Why do trait bounds not differentiate between Assotiated types?

When I tried to implement a Trait for Iterators with different Items i got an error.
Is there a way to get something like this to work?
It would be fine if the solution requires nightly feature flags, since I am using some others anyway.

I already tried the specialization feature flag, but that didn't help.

trait Test {
    fn test(&self);
}

impl<T: Iterator<Item = i32>> Test for T {
    fn test(&self) {
        println!("{}", std::any::type_name::<Self>())
    }
}
impl<T: Iterator<Item = char>> Test for T {
    fn test(&self) {
        println!("{}", std::any::type_name::<Self>())
    }
}

fn main() {
    vec![1,2,3,4].into_iter().test();
    vec!['A', 'B', 'C'].into_iter().test();
}

failed to compile with error:

error[E0119]: conflicting implementations of trait `Test`
  --> src/main.rs:11:1
   |
6  | impl<T: Iterator<Item = i32>> Test for T {
   | ---------------------------------------- first implementation here
...
11 | impl<T: Iterator<Item = char>> Test for T {
   | ^^^^^^^^^^^^^^^^^^^^^^^^^^^^^^^^^^^^^^^^^ conflicting implementation

Playground

3 Likes

No, that's not possible.

2 Likes

I think you can work around this by introducing some (possibly sealed, if you want) helper trait that i32 and char implement, and then writing a single impl of Test for T where T::Item: HelperTrait.

2 Likes

Back on my computer now, let me illustrate this with a code example :slight_smile:

trait Test {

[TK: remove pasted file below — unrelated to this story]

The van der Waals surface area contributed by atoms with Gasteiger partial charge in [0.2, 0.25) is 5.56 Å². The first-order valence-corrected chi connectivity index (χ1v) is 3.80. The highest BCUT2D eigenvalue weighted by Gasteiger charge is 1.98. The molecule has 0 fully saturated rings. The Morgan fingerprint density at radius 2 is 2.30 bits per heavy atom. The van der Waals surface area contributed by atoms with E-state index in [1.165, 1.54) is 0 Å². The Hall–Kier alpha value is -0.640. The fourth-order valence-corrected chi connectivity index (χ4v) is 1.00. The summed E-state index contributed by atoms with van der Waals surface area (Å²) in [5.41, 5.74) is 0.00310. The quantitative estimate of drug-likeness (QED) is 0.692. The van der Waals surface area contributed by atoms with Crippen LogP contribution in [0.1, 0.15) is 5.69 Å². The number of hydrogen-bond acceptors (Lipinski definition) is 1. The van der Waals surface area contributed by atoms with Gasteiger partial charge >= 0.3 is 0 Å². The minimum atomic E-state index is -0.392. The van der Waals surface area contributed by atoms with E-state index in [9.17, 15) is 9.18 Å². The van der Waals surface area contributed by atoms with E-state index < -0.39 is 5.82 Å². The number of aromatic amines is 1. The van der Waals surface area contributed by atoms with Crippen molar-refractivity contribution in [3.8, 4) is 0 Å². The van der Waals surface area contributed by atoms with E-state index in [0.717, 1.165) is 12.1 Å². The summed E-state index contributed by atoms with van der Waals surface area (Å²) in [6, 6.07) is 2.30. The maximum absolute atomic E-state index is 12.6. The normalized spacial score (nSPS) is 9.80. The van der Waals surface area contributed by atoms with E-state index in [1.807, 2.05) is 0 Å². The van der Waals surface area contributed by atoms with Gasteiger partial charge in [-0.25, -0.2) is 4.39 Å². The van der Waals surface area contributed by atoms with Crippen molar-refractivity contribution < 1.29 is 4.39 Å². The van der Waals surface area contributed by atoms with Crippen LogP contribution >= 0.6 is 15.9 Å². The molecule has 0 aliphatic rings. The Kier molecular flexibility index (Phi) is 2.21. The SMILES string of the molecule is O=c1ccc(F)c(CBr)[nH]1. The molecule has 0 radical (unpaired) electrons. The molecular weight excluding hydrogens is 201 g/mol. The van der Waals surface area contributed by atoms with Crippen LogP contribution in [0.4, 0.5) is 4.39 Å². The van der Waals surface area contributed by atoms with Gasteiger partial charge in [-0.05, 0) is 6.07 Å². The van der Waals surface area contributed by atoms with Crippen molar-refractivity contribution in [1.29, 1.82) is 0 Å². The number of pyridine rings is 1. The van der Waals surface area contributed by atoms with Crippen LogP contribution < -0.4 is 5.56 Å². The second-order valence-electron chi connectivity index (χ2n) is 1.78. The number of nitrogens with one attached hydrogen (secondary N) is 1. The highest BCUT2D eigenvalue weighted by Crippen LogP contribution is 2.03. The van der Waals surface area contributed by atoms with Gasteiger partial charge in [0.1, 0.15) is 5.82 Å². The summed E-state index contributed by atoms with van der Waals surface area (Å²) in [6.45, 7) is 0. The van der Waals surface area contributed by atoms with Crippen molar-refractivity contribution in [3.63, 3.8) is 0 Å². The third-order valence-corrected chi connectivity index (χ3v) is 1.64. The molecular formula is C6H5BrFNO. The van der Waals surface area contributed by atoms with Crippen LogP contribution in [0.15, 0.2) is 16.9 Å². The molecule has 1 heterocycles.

fn test(&self);
}

trait TestForIteratorOfItem {
    fn test<This: Iterator<Item = Self>>(this: &This);
}
impl<T: Iterator> Test for T
where
    T::Item: TestForIteratorOfItem,
{
    fn test(&self) {
        T::Item::test(self)
    }
}

impl TestForIteratorOfItem for i32 {
    fn test<This: Iterator<Item = i32>>(this: &This) {
        println!("{}", std::any::type_name::<This>())
    }
}
impl TestForIteratorOfItem for char {
    fn test<This: Iterator<Item = char>>(this: &This) {
        println!("{}", std::any::type_name::<This>())
    }
}

fn main() {
    vec![1, 2, 3, 4].into_iter().test();
    vec!['A', 'B', 'C'].into_iter().test();
}

Rust Playground

This solution seems really nice, but it isn't really applicable to my actual issue which is more like this:
I want to do two different implementations depending if T is a trait object or not.

To do that I wanted to use the ptr_metadatafeature flag and the Ponintee trait to differentiate between them.

So i would like to do one implementation for Pointee<Metadata = DynMetadata<Dyn>> and one for Pointee<Metadata = ()>.

However I realized that I can just use two traits, although that is not ideal for usability.

Also is there any reason why this shouldn't work (and would adding this need a RFC)?

Example of this:

trait FancyStuffDynamic {
    fn is_trait_object(&self) -> bool;
}
trait FancyStuffStatic {
    fn is_trait_object(&self) -> bool;
}


impl<Dyn: ?Sized, T: ?Sized + Pointee<Metadata = DynMetadata<Dyn>>> FancyStuffDynamic for T {
    fn is_trait_object(&self) -> bool {
        println!("Type: {}, t_obj: {}", std::any::type_name::<T>(), std::any::type_name::<Dyn>());
        true
    }
}
impl<T: Pointee<Metadata = ()>> FancyStuffStatic for T {
    fn is_trait_object(&self) -> bool {
        println!("Type: {}, {} ", std::any::type_name::<T>(), std::any::type_name::<()>());
        false
    }
}

Rust Playground

Reading through the rest of your answer, I don’t quite see why the same kind of approach wouldn’t be applicable.


Edit: For example here’s a straightforward approach with a helper trait: Rust Playground

Ok i guess you are right.
I'm still not 100% happy with having to use this trait and forward all the calls, but I think its better than what i have currently so I'll mark it as a solution.

However I still don't understand why rust doesn't allow the direct way.

Here is a declined postponed RFC proposing that the coherence check allow such impls; you can read the discussion there for some background on why the feature was not accepted, links to further reading, etc.

2 Likes

Thank you, i'll give it a read!

(Postponed and not declined per se.)

1 Like